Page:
Baby born with heart outside his chest

RARE CONDITION: Baby Ashleigh Louw was born with his heart outside the chest at Chris Hani-Baragwanath Hospital in Soweto. Pic:Siddique Davids/Gauteng Health and Social Development © Unknown
RARE CONDITION: Baby Ashleigh Louw was born with his heart outside the chest at Chris Hani-Baragwanath Hospital in Soweto. Pic:Siddique Davids/Gauteng Health and Social Development © Unknown

ANASTACIA Louw of Eldorado Park in Johannesburg was ecstatic when she found out she was pregnant in March last year.

ANASTACIA Louw of Eldorado Park in Johannesburg was ecstatic when she found out she was pregnant in March last year.

Like any expectant mother she imagined what her child would look like.

Throughout her pregnancy she was told by the doctors that she was carrying a healthy baby who had a normal heartbeat. But last Friday the mother of three got the shock of her life when she saw her precious baby for the first time.

His heart was beating outside his chest. He has a rare abnormality.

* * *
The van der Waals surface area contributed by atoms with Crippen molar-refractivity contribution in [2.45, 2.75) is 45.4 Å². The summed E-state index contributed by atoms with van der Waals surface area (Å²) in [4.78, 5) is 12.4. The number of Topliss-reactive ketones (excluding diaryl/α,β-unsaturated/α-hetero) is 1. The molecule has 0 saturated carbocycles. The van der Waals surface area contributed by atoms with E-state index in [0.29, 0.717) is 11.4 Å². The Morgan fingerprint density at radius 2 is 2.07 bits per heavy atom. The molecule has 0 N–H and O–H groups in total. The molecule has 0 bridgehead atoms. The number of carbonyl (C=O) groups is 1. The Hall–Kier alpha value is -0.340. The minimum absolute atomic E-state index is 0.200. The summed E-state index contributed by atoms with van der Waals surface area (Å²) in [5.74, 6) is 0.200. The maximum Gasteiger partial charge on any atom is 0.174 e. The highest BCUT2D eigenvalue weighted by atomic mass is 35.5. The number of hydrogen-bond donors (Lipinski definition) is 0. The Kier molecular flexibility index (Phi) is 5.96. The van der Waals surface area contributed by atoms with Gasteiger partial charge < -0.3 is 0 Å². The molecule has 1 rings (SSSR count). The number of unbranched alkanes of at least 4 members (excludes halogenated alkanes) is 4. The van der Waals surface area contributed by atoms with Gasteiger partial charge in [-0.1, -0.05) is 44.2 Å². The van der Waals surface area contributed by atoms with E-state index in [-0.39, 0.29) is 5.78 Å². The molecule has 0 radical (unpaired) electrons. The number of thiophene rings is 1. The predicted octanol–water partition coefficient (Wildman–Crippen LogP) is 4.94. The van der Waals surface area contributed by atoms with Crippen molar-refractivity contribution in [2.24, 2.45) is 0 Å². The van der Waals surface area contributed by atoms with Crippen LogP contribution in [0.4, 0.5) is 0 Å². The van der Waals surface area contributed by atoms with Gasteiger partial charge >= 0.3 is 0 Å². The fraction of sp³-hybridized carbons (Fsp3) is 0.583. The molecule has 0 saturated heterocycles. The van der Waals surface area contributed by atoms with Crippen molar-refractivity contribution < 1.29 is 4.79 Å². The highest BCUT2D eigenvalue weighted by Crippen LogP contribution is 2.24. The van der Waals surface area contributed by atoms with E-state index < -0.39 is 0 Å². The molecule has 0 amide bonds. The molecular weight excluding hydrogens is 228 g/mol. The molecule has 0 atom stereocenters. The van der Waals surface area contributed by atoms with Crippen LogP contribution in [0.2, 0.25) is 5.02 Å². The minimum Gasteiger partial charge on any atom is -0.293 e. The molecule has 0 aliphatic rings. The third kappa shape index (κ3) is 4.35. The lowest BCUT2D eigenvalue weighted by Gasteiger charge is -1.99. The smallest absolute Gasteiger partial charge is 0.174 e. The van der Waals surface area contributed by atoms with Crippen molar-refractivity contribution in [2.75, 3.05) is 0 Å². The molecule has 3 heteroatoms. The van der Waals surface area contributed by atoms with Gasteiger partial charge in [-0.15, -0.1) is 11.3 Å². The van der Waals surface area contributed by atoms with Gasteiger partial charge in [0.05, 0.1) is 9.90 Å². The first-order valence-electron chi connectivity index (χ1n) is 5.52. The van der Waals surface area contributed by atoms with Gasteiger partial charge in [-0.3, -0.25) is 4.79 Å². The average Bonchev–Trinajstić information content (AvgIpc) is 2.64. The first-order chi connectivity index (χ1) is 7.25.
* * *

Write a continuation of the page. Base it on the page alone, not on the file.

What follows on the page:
Baby Ashleigh was born with an extremely rare heart condition known as pentalogy of Fallot ectopia cordis and omphalocele. Half of his rib cage did not develop and the heart is covered by a thin layer of skin.

Ashleigh was born at Chris Hani-Baragwanath Hospital in Soweto. He is the first such case to be recorded at the hospital.

Now Louw is pleading for any person who can help her son to let them know.

"I'm exhausted and in pain. I have not slept since the day I gave birth to my son. Each day I have to be in hospital to meet different specialists who explain that Ashleigh's case is rare and they are still deciding what to do," Louw said last night.

"I pray to God each day to help the doctors help my child. Although he is my third baby it feels like he is the first.

"If anybody out there can help my boy please let us know," she pleaded.

Medical experts at Chris Hani-Baragwanath and the Walter Sisulu Paediatric Cardiac Centre for Africa (WSPCCA) at Sunninghill Hospital in Johannesburg are putting their heads together to find a way to help Ashleigh.

Lynda Bleazard, chief executive at the WSPCCA, said yesterday that Ashleigh's condition was very rare and delicate.

"I have never seen anything like it in South Africa. We are communicating with the baby's doctors and would be happy to assist where we can," she said.

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